Year-to-date capacity utilization through Dec. 7 totaled 80.1%, with 90.74 million tons produced. This represents a 1.9% increase compared to last year’s production of 79.06 million tons during the same period (based on a capacity utilization of 78.2%).

Chinese HRC, CRC steel prices show slight gains

Chinese HRC and CRC prices increased during November — by roughly 6% and 4.5%, respectively — bringing prices back to September levels.

Source: MetalMiner data from MetalMiner IndX(™)

HDG and plate prices held flat, however, keeping prices among the four key forms sideways overall.

Nippon Steel to potentially shutter two blast furnaces; Japanese fiscal stimulus package likely to boost demand

In order to better align fixed production costs with domestic demand, Nippon Steel may close two of 15 blast furnaces in operation across the country by March 2024.

Demand for steel slowed for the Japanese producer due to decreasing domestic population, higher export barriers, and trade issues, according to management team discussions with the press.

Typically, the company exports more than 40% of output. Recently, however, export levels suffered due to the desire of other Asian countries to boost domestic steel production, in addition to increased Chinese exports.

The Japanese government recently announced a $122 billion fiscal stimulus package that will likely boost demand levels due to infrastructure development targeting natural disaster mitigation.

Major merger on the horizon for Cleveland-Cliffs, AK Steel

Cleveland-Cliffs Inc. recently announced its intent to purchase AK Steel Holding Corp. for $1.1 billion.

As detailed in a recent MetalMiner article, the deal provides Cleveland-Cliffs with built-in demand for pellet production, while also entering Cleveland-Cliffs into steel production.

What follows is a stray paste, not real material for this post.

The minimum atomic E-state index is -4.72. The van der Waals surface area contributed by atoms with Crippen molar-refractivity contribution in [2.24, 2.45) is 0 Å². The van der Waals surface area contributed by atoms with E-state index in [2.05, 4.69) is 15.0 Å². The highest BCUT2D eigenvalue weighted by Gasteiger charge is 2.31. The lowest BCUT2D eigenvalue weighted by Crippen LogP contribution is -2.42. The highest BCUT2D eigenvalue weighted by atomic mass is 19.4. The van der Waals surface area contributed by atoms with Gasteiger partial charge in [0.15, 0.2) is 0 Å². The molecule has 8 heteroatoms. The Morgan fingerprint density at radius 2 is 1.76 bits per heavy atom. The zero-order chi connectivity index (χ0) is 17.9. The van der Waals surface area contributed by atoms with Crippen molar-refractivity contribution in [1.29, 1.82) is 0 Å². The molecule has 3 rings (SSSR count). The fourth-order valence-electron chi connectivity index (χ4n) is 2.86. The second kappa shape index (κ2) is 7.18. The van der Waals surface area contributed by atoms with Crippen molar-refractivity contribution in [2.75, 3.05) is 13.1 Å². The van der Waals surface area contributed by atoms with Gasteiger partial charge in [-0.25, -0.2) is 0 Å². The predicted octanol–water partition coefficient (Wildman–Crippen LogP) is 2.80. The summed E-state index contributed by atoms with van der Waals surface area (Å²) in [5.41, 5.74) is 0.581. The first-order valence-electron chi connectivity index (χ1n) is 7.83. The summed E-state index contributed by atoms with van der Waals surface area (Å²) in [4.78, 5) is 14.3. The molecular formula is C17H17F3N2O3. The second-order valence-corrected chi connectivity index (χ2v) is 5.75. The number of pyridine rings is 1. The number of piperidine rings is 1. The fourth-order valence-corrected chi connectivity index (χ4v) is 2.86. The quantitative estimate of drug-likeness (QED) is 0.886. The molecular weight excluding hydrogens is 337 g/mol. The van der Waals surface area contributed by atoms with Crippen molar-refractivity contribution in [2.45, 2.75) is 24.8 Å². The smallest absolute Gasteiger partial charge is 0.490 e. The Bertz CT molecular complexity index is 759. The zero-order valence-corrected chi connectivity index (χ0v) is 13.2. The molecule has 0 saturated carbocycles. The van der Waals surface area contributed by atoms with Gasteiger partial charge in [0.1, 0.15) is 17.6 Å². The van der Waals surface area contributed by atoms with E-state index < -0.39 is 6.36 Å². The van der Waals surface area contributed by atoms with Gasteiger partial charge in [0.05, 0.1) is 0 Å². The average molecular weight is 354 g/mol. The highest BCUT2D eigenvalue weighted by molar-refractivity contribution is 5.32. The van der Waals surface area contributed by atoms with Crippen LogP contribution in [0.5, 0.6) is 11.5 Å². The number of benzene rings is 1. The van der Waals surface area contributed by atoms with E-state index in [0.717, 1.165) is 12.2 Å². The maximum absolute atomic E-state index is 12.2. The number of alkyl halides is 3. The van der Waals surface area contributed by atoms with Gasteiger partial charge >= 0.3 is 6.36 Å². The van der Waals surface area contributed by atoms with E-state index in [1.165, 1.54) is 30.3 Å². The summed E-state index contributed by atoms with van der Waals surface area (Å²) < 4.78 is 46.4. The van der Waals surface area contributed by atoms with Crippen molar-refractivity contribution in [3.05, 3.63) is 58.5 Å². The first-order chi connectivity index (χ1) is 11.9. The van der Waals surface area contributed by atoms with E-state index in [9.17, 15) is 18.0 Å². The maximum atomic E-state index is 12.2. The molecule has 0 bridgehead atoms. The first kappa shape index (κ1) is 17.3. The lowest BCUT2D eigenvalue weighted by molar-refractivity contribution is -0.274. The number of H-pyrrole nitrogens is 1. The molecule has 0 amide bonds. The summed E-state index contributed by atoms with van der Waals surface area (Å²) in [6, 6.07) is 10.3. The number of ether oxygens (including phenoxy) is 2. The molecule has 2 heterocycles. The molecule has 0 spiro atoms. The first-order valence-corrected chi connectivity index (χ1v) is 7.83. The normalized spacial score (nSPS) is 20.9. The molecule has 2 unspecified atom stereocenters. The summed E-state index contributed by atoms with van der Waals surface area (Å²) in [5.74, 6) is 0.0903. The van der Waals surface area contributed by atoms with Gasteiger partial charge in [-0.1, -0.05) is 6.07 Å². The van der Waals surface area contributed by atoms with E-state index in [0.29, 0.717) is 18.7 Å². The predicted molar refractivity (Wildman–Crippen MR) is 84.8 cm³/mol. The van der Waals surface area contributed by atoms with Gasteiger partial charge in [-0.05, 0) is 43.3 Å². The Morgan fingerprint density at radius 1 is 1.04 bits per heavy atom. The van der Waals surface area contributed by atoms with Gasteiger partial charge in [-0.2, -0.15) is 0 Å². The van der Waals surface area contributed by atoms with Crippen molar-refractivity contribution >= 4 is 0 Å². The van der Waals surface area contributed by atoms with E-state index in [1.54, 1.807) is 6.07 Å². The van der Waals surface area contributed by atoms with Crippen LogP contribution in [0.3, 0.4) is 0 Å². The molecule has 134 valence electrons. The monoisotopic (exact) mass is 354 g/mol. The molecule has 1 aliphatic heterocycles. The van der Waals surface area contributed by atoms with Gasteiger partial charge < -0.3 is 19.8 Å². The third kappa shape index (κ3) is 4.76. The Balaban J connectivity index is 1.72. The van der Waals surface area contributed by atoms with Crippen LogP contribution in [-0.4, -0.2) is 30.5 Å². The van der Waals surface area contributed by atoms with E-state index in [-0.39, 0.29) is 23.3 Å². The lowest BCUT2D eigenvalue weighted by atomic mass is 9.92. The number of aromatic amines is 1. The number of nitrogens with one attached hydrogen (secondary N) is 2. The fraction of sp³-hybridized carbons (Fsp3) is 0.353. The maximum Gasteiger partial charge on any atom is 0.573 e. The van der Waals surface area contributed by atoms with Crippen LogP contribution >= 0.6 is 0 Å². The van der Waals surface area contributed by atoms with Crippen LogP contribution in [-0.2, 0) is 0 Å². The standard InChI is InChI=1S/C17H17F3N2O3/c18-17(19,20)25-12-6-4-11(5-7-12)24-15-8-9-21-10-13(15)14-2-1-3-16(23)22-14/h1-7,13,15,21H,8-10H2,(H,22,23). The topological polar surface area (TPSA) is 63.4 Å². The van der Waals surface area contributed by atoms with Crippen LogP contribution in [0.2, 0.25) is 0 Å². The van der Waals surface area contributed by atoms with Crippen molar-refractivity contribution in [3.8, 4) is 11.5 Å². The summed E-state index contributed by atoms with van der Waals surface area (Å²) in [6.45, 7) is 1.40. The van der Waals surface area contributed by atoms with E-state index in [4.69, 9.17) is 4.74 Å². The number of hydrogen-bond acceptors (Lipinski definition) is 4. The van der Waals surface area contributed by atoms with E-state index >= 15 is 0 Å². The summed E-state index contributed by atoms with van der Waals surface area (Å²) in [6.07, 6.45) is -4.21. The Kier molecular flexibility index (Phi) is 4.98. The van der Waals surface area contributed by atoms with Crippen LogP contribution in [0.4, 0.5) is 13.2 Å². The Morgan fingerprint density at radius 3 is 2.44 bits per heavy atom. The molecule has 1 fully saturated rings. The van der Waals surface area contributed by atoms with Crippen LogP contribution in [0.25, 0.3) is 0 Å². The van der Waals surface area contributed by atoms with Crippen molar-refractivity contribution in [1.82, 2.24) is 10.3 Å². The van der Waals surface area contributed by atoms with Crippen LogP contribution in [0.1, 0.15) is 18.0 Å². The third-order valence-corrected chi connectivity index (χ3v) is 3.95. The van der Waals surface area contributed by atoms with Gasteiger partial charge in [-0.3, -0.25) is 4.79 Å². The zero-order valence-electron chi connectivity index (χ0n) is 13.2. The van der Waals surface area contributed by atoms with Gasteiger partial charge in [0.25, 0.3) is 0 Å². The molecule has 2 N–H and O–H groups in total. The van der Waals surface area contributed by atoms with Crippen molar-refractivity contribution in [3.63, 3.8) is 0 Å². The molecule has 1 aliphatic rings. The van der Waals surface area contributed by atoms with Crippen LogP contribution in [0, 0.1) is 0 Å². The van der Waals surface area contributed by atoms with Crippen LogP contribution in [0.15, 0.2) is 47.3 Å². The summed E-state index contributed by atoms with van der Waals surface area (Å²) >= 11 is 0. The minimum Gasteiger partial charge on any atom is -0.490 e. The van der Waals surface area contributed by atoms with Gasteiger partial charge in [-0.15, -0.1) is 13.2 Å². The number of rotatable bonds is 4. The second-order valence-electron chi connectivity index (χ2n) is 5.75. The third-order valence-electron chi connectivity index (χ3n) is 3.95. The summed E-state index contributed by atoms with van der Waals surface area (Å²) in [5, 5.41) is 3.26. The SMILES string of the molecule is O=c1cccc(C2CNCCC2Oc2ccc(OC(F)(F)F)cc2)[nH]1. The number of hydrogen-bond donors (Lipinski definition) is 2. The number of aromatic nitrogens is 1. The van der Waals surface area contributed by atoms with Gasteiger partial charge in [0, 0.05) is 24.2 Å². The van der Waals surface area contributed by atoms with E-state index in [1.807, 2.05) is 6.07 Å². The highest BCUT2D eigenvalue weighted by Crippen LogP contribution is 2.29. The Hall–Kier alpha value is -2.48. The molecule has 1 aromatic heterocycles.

Cleveland-Cliffs now derives around 23% of annual income from AK Steel, the company’s largest customer with the exception of ArcelorMittal SA.

The agreement still faces antitrust vetting. Completion of the deal is expected during H1 2020.

U.S. economic indicators remain positive overall

While growth remains somewhat constrained as 2019 comes to a close, the U.S. economy continues to maintain momentum overall.

According to the most recent Beige Book report released by the Board of Governors of the Federal Reserve System, based on data collected through Nov. 18, economic activity in aggregate expanded modestly from October through mid-November, at a similar pace as the previous reporting period.

Most districts reported increases in auto sales. Also, an increasing number showed improved manufacturing activity, but the majority still reported flat activity.

Residential home sales were flat to higher across districts, while residential construction improvements expanded to more areas.

Nonresidential construction continued to increase modestly, while the energy sector showed modest deterioration in activity.

The Federal Reserve Bank of Atlanta’s GDPNow model estimate of GDP growth jumped by 0.5% to 2.0% on Dec. 6 based on recent data inputs.

GDPNow provides a running forecast of the official estimate in advance to its release and is based only on mathematical results of the model.